Farm Ireland

Monday 25 March 2019

'Longer call out waits and possible animal welfare issues could be the norm if vet practices are owned by corporates'

Claire Fox

Claire Fox

Longer waits for call-outs and unmotivated workers would become the norm if practices were allowed to be owned by corporations or lay people, Veterinary Ireland has claimed.

Outgoing President of Veterinary Ireland Gerry Neary said corporate entities have already purchased four practices. He warned that a further 40-100 practices are being eyed up by buyers.

Last year the Veterinary Council of Ireland issued a rule change that would allow veterinary practices be owned by corporate bodies or non-registered persons. Due to opposition from practicing vets, the rule went in to public consultation in August and a review is currently underway.

Mr Neary told the Joint Agriculture Committee the danger of allowing corporates to purchases veterinary practices is that it would lead to animal welfare issues and long waits for call outs.

“You’re talking about an 80-miles radius and three hour guarantees to get to an emergency. It has done away with sheep practice altogether in England because the charge for lambing a ewe wouldn’t justify bringing them out, there are huge animal welfare issues,” he said.

He also added that corporate purchases could lead to a demotivation of the industry.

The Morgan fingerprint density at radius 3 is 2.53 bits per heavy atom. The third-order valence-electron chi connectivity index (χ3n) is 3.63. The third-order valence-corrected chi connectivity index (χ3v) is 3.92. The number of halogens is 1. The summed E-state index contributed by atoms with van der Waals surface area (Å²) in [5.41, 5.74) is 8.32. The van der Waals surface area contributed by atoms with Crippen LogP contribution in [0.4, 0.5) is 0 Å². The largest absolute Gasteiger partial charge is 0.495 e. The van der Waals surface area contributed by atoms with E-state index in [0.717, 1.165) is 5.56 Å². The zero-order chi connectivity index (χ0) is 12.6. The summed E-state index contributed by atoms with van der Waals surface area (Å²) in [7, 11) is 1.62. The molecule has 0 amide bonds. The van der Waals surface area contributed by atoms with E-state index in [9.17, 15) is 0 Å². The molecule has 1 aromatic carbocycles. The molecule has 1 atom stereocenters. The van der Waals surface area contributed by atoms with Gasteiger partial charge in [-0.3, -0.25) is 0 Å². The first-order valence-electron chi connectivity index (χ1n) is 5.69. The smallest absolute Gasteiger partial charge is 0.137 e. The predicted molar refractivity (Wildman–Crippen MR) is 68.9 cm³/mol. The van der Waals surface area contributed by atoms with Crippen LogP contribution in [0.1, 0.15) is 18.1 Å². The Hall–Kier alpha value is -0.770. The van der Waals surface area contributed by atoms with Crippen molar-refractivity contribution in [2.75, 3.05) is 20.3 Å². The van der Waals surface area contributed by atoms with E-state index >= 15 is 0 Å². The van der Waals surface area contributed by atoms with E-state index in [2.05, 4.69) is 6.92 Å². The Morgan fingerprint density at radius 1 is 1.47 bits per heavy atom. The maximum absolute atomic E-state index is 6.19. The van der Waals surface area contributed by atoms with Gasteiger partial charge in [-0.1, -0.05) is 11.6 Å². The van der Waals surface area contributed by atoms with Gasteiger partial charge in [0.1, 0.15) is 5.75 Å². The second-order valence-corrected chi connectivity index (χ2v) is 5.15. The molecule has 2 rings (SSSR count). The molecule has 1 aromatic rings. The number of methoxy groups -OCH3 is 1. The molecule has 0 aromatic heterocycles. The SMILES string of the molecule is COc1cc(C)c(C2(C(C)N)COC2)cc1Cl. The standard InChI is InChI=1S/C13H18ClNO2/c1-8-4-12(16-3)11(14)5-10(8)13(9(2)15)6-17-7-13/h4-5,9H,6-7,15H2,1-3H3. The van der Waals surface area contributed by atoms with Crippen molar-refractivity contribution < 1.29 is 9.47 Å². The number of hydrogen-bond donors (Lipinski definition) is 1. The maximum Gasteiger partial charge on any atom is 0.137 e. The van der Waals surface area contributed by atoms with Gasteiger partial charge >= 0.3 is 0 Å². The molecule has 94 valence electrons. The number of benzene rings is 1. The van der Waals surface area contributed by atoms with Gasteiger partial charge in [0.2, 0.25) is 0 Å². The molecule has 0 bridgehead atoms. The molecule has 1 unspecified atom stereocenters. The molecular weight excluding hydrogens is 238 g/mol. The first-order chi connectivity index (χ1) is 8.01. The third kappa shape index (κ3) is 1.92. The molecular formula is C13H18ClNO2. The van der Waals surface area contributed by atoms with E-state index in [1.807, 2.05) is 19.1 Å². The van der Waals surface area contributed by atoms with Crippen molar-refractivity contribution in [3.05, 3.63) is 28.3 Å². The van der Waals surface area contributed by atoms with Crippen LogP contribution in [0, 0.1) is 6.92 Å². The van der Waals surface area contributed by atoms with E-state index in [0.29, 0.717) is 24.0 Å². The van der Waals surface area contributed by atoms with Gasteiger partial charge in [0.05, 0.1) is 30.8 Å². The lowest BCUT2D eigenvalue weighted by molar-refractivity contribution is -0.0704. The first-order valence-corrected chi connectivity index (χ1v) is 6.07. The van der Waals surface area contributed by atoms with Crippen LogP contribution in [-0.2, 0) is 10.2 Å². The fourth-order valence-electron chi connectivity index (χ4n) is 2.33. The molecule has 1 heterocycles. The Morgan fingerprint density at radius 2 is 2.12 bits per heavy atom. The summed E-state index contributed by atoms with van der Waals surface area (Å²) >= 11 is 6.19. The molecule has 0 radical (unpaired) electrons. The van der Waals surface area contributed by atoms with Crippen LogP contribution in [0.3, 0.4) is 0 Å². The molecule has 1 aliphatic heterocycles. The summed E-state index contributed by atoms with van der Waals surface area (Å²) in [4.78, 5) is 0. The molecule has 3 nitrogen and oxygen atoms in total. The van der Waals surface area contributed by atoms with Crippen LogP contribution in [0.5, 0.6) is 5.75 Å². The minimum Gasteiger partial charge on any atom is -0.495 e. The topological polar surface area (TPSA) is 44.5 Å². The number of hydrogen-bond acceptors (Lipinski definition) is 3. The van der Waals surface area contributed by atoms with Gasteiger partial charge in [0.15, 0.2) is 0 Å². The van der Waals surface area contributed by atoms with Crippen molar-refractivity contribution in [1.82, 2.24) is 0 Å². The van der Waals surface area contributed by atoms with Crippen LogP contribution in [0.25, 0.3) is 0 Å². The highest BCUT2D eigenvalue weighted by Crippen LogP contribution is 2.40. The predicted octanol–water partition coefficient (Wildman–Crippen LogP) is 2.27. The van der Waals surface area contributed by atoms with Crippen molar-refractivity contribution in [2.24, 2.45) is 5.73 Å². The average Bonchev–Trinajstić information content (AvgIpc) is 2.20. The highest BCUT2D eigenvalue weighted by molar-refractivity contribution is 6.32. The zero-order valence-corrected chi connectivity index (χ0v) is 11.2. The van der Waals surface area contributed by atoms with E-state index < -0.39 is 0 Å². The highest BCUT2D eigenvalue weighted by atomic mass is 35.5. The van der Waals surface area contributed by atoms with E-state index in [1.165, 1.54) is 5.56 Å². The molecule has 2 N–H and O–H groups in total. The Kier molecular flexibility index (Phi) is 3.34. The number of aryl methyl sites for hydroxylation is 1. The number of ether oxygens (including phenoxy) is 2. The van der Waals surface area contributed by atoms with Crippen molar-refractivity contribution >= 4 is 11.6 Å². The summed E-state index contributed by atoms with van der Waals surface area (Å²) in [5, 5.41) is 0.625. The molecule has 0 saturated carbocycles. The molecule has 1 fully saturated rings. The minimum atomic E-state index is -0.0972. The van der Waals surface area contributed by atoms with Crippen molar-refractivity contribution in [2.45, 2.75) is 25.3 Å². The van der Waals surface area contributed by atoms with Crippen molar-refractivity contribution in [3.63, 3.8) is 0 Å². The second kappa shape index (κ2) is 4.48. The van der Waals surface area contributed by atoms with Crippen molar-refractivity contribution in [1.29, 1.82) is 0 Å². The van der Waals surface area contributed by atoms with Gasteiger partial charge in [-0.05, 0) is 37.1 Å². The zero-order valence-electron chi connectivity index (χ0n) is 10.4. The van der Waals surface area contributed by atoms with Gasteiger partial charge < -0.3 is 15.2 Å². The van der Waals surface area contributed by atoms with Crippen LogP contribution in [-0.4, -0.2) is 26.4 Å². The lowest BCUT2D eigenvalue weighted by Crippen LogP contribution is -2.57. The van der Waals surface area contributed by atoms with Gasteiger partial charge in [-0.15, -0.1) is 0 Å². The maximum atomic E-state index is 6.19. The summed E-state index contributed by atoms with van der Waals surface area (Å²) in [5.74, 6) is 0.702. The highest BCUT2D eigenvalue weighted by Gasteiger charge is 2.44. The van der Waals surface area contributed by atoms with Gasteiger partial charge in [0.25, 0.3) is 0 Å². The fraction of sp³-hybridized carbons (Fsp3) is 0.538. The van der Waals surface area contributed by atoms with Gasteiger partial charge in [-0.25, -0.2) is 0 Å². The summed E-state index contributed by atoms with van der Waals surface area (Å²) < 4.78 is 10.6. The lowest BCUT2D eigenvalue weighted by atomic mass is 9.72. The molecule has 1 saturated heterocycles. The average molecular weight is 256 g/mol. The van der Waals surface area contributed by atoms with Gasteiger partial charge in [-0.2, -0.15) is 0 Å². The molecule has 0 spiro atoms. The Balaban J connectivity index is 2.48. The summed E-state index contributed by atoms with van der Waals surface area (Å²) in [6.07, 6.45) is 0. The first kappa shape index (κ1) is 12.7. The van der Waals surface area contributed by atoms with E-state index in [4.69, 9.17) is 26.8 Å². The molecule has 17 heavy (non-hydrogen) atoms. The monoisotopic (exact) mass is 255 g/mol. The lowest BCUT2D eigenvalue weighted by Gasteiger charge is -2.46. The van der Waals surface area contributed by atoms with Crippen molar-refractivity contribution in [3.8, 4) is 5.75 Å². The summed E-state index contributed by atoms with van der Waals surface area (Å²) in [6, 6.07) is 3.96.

“It’s not an issue who owns the practice but vets have to be able to run it independently. Young vets would be unmotivated employees of a big corporation. The one thing that bothers me is the demotivation of the profession if that happens,” he said.

“Most vets go over and beyond five o clock, it’s your practice, it’s your client, it’s your neighbour. I’ve often been dressed to go to a family communion and have had to lamb a ewe with blood all over my shirt, you just do it”

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Mr Neary added that the argument of those pro-corporate ownership it that young people would benefit from better working hours and conditions but he stated that 86pc of their young members voted against corporate and lay ownership.

He said the “ideal solution” to ownership would be to give existing vets corporate status

“I hope we have the sense that the solution is that vets would be given an overdue incorporation status which is available to all people who are involved in service industries. It would allow practices be able to salvage money to invest in their practices and be able to provide MRI scans and advanced equipment.”

Mr Neary claimed that the four practices believes to be purchased by corporates are operating “outside of the law” and has notified the Veterinary Council.

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